Norfolk Southern CEO's Senate Testimony Interrupted by News of Another Train Derailment


The CEO of the company whose train derailed in East Palestine, Ohio, last month appeared before the Senate Environment and Public Works Committee on Thursday.

Alan Shaw, the CEO of Norfolk Southern Railway, apologized for the environmental disaster in the hearing, according to CNN.

“I want to begin today by expressing how deeply sorry I am for the impact this derailment has had on the residents of East Palestine and the surrounding communities,” the executive said of the accident.

In a bizarre twist, as Shaw began his testimony, news broke of yet another train derailing.

“Mr. Shaw, the news is reporting that there’s just been a significant derailment in Alabama,” Democrat Sen. Sheldon Whitehouse of Rhode Island informed the CEO before beginning questioning.

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“I certainly hope that all of your team and anybody in the vicinity is safe and well.”

“You may need to look into that.”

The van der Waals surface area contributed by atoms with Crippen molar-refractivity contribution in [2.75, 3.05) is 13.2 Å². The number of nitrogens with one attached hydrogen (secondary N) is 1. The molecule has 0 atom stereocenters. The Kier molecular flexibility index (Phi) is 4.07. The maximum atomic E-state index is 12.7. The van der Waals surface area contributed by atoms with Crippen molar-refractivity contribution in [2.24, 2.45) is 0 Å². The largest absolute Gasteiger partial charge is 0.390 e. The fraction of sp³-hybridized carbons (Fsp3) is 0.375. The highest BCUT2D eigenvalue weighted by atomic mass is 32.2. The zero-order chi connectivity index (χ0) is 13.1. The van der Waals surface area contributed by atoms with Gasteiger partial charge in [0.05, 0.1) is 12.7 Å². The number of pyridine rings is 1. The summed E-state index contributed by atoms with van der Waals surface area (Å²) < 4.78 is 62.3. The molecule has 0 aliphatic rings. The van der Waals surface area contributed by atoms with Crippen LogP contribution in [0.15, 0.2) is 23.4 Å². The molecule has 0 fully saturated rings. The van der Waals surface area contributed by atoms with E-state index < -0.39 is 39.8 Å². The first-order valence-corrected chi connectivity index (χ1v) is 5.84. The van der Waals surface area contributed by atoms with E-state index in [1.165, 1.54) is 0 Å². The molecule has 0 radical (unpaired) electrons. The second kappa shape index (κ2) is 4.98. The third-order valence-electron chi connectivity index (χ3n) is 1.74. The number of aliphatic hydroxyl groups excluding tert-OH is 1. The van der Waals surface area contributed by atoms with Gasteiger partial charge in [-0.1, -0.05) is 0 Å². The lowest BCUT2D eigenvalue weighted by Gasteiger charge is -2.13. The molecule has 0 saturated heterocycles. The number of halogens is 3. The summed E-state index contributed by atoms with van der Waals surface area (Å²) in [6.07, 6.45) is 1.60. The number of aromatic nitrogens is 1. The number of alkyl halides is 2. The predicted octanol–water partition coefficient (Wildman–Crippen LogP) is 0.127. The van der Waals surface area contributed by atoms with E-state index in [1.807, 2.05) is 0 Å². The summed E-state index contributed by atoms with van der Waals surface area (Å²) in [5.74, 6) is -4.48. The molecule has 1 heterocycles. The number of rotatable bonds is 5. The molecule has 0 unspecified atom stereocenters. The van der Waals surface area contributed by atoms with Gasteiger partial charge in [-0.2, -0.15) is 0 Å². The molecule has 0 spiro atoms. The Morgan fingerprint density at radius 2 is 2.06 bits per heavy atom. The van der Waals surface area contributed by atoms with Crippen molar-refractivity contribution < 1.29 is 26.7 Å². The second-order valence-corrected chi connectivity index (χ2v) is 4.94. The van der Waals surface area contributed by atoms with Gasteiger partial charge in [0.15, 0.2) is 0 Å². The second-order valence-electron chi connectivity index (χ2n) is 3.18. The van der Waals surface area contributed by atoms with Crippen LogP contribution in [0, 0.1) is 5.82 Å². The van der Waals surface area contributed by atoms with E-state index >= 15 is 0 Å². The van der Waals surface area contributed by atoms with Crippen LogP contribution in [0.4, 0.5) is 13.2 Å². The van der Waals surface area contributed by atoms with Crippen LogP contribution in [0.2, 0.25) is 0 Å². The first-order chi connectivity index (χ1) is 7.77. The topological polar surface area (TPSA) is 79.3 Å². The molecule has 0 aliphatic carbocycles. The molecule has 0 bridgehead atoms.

Sheldon went on to skewer Shaw with pointed questions about Norfolk Southern’s safety practices, as well as its expenditures in support of lobbying against new rail safety regulations.

The new derailed train was also operated by Norfolk Southern, according to

Calhoun County Sheriff Matthew Wade indicated that roughly 30 cars of a train derailed early on Thursday morning.

No injuries have been reported.

There’s no reason to believe that this train was carrying hazardous materials, as the derailed train in East Palestine was — to devastating effect.

Shaw rebuffed requests that his company compensate East Palestine homeowners who lost equity in property value as a result of the disaster in the hearing.

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The National Transportation Safety Board announced that it was beginning an investigation into Norfolk Southern’s safety culture on Tuesday, according to

Yet another Norfolk Southern train derailed over the weekend in Ohio — while carrying the hazardous substances of liquid propane and ethanol.

A spate of derailments in the wake of the East Palestine disaster has spurred a bipartisan group of senators to introduce new railroad safety legislation.

Rust Belt senators such as Ohio’s J.D Vance, Pennsylvania’s John Fetterman and Ohio’s Bob Casey are among the legislators backing the new law, according to CNN.

This article appeared originally on The Western Journal.

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